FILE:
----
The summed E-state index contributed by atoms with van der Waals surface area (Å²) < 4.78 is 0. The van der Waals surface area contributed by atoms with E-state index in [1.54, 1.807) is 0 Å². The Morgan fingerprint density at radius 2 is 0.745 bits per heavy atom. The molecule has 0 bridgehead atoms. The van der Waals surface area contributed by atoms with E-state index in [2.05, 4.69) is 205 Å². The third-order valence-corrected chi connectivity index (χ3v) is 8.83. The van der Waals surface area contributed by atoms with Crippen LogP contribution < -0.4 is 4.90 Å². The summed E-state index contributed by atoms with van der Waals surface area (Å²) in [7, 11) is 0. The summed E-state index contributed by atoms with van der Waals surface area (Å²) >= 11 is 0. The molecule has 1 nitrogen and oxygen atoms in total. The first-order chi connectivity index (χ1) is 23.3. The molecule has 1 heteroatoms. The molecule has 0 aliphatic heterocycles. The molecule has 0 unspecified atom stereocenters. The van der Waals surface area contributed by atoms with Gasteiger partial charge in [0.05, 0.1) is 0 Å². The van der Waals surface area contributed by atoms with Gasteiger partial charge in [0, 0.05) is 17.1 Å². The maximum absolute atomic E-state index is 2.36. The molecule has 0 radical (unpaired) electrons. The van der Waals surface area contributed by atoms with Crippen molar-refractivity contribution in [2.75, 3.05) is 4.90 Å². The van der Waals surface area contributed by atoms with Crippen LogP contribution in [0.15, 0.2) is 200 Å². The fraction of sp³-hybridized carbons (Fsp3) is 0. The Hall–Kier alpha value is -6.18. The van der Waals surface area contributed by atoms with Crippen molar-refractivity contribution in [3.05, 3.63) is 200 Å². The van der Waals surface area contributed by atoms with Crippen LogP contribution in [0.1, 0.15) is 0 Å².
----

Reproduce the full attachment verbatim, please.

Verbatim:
The summed E-state index contributed by atoms with van der Waals surface area (Å²) < 4.78 is 0. The van der Waals surface area contributed by atoms with E-state index in [1.54, 1.807) is 0 Å². The Morgan fingerprint density at radius 2 is 0.745 bits per heavy atom. The molecule has 0 bridgehead atoms. The van der Waals surface area contributed by atoms with E-state index in [2.05, 4.69) is 205 Å². The third-order valence-corrected chi connectivity index (χ3v) is 8.83. The van der Waals surface area contributed by atoms with Crippen LogP contribution < -0.4 is 4.90 Å². The summed E-state index contributed by atoms with van der Waals surface area (Å²) in [7, 11) is 0. The summed E-state index contributed by atoms with van der Waals surface area (Å²) >= 11 is 0. The molecule has 1 nitrogen and oxygen atoms in total. The first-order chi connectivity index (χ1) is 23.3. The molecule has 1 heteroatoms. The molecule has 0 aliphatic heterocycles. The molecule has 0 unspecified atom stereocenters. The van der Waals surface area contributed by atoms with Gasteiger partial charge in [0.05, 0.1) is 0 Å². The van der Waals surface area contributed by atoms with Gasteiger partial charge in [0, 0.05) is 17.1 Å². The maximum absolute atomic E-state index is 2.36. The molecule has 0 radical (unpaired) electrons. The van der Waals surface area contributed by atoms with Crippen molar-refractivity contribution in [2.75, 3.05) is 4.90 Å². The van der Waals surface area contributed by atoms with Crippen LogP contribution in [0.15, 0.2) is 200 Å². The fraction of sp³-hybridized carbons (Fsp3) is 0. The Hall–Kier alpha value is -6.18. The van der Waals surface area contributed by atoms with Crippen molar-refractivity contribution in [3.05, 3.63) is 200 Å². The van der Waals surface area contributed by atoms with Crippen LogP contribution in [0.1, 0.15) is 0 Å².